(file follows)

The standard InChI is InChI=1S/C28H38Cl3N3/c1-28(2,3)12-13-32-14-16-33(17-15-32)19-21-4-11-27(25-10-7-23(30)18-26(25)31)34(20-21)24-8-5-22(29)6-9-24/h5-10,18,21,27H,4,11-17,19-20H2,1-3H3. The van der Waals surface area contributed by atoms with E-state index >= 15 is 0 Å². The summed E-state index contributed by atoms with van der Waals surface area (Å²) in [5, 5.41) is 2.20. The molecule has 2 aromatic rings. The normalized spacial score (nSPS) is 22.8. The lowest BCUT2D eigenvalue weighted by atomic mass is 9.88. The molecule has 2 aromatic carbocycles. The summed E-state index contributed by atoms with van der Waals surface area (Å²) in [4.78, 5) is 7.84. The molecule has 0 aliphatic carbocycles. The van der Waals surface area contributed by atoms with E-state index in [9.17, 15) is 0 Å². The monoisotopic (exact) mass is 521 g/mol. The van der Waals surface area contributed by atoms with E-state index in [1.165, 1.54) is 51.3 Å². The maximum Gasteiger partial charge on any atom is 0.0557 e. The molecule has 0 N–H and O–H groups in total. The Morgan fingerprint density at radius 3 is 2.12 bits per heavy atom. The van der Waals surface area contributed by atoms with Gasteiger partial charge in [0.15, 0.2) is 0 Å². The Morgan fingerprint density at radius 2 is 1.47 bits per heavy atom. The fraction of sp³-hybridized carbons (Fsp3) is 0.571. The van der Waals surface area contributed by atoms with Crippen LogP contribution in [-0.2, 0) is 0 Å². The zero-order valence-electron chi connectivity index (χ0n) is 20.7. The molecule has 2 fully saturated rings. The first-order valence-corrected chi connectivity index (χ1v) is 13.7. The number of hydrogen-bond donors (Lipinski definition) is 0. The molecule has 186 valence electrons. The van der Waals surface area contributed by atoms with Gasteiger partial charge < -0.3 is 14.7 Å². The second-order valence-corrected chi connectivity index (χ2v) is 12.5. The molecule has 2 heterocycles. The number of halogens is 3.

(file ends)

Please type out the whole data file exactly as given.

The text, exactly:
The standard InChI is InChI=1S/C28H38Cl3N3/c1-28(2,3)12-13-32-14-16-33(17-15-32)19-21-4-11-27(25-10-7-23(30)18-26(25)31)34(20-21)24-8-5-22(29)6-9-24/h5-10,18,21,27H,4,11-17,19-20H2,1-3H3. The van der Waals surface area contributed by atoms with E-state index >= 15 is 0 Å². The summed E-state index contributed by atoms with van der Waals surface area (Å²) in [5, 5.41) is 2.20. The molecule has 2 aromatic rings. The normalized spacial score (nSPS) is 22.8. The lowest BCUT2D eigenvalue weighted by atomic mass is 9.88. The molecule has 2 aromatic carbocycles. The summed E-state index contributed by atoms with van der Waals surface area (Å²) in [4.78, 5) is 7.84. The molecule has 0 aliphatic carbocycles. The van der Waals surface area contributed by atoms with E-state index in [9.17, 15) is 0 Å². The monoisotopic (exact) mass is 521 g/mol. The van der Waals surface area contributed by atoms with E-state index in [1.165, 1.54) is 51.3 Å². The maximum Gasteiger partial charge on any atom is 0.0557 e. The molecule has 0 N–H and O–H groups in total. The Morgan fingerprint density at radius 3 is 2.12 bits per heavy atom. The van der Waals surface area contributed by atoms with Gasteiger partial charge in [0.15, 0.2) is 0 Å². The Morgan fingerprint density at radius 2 is 1.47 bits per heavy atom. The fraction of sp³-hybridized carbons (Fsp3) is 0.571. The van der Waals surface area contributed by atoms with Crippen LogP contribution in [-0.2, 0) is 0 Å². The zero-order valence-electron chi connectivity index (χ0n) is 20.7. The molecule has 2 fully saturated rings. The first-order valence-corrected chi connectivity index (χ1v) is 13.7. The number of hydrogen-bond donors (Lipinski definition) is 0. The molecule has 186 valence electrons. The van der Waals surface area contributed by atoms with Gasteiger partial charge < -0.3 is 14.7 Å². The second-order valence-corrected chi connectivity index (χ2v) is 12.5. The molecule has 2 heterocycles. The number of halogens is 3.